Our First Canada Day in Moncton, and what a lovely time it was! The City’s “Whoa Canada” day of activities took place along the riverfront, one of the best gathering spots in the community. The entire waterfront was a sea of red and white with thousands turning out to mark Canada’s 148th birthday. The City of Moncton did not exist when Canada was born, but the province of New Brunswick was a key player in Confederation. Initially, New Brunswick led the charge for a maritime union with Prince Edward Island and Nova Scotia. When the Province of Canada (Ontario and Quebec) requested to take part in the meeting, talk soon turned to forming the country of Canada. In 1867, three years after the historic Charlottetown conference, the country of Canada was formed.
I am willing to bet the Petitcodiac River looked very much back then like it does today. Muddy water rising high and then dropping low, swirling pools winding their way down to the Bay of Fundy. During today’s celebrations, the tide was low. Soon the tidal bore will make its way along and the gushing water will rise to the river’s edge. The river is certainly an active member of this community.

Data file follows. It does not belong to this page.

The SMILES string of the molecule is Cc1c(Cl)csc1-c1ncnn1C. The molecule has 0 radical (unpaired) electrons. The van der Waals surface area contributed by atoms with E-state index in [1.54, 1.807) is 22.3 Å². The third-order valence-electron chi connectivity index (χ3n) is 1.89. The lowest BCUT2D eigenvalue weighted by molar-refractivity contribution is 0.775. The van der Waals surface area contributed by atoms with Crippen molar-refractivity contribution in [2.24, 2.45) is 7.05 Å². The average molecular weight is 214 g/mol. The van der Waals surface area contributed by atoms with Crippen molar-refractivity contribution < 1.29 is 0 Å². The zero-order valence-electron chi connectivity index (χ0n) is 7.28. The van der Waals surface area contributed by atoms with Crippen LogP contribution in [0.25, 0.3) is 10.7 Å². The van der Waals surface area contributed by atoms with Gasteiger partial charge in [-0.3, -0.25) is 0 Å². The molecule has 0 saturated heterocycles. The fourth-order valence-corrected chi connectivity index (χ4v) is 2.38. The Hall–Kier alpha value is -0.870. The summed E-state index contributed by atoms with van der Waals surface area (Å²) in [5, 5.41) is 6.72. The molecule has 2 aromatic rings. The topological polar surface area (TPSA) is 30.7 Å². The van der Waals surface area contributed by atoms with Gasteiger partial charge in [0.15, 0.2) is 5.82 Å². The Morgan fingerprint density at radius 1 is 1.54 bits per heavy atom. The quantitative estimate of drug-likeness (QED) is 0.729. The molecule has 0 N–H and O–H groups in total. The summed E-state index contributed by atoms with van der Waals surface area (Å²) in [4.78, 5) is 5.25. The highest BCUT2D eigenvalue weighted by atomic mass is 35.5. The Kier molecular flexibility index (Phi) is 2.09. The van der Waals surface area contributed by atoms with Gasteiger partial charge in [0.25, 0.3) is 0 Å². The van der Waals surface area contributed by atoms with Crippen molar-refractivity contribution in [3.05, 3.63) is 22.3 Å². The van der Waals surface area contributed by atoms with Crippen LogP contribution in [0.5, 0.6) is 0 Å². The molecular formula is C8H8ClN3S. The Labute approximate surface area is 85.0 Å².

Today, parents, teenagers children and family pets are enjoying the day along the banks. The riverside trail, normally used by runners and bikers, is now a sea of bouncy castles and food vendors – ice cream, PEI potato fries, poutine, and fish and chips
A parking lot full of food trucks adds some diversity to the traditional maritime offerings – Thai food, Mediterranian fare and German sausage that caught my eye. While the City’s ethnic communities are not front and center, these food trucks hint at a growing community that is becoming more sophisticated in its culinary tastes.
I’ve been fortunate to attend many Canada Day ceremonies across this country – in Newfoundland, Canada’s youngest and most easterly province; Ottawa, Canada’s captial; at the Toronto’s CN tower; and in Charlottetown in 2000, the millenium year. In comparison, Moncton’s Canada Day activities certainly didn’t disappoint.
There were plenty of good food options and and many fun family activities, including a kids zone with puppetry and other performances. Shop vendors sold everything from patriotic t-shirts to air-brushed tattoos. The larger stage featured musicians who represented New Brunswick’s English and Acadian cultures. The night ended with a performance from classic Canadian band Trooper, along with a great fireworks display.
The best part? The friendliness and laid-back attitude that accompanied the events. Acadian and English, old and young. Everyone was there to have fun. A great day in a great city.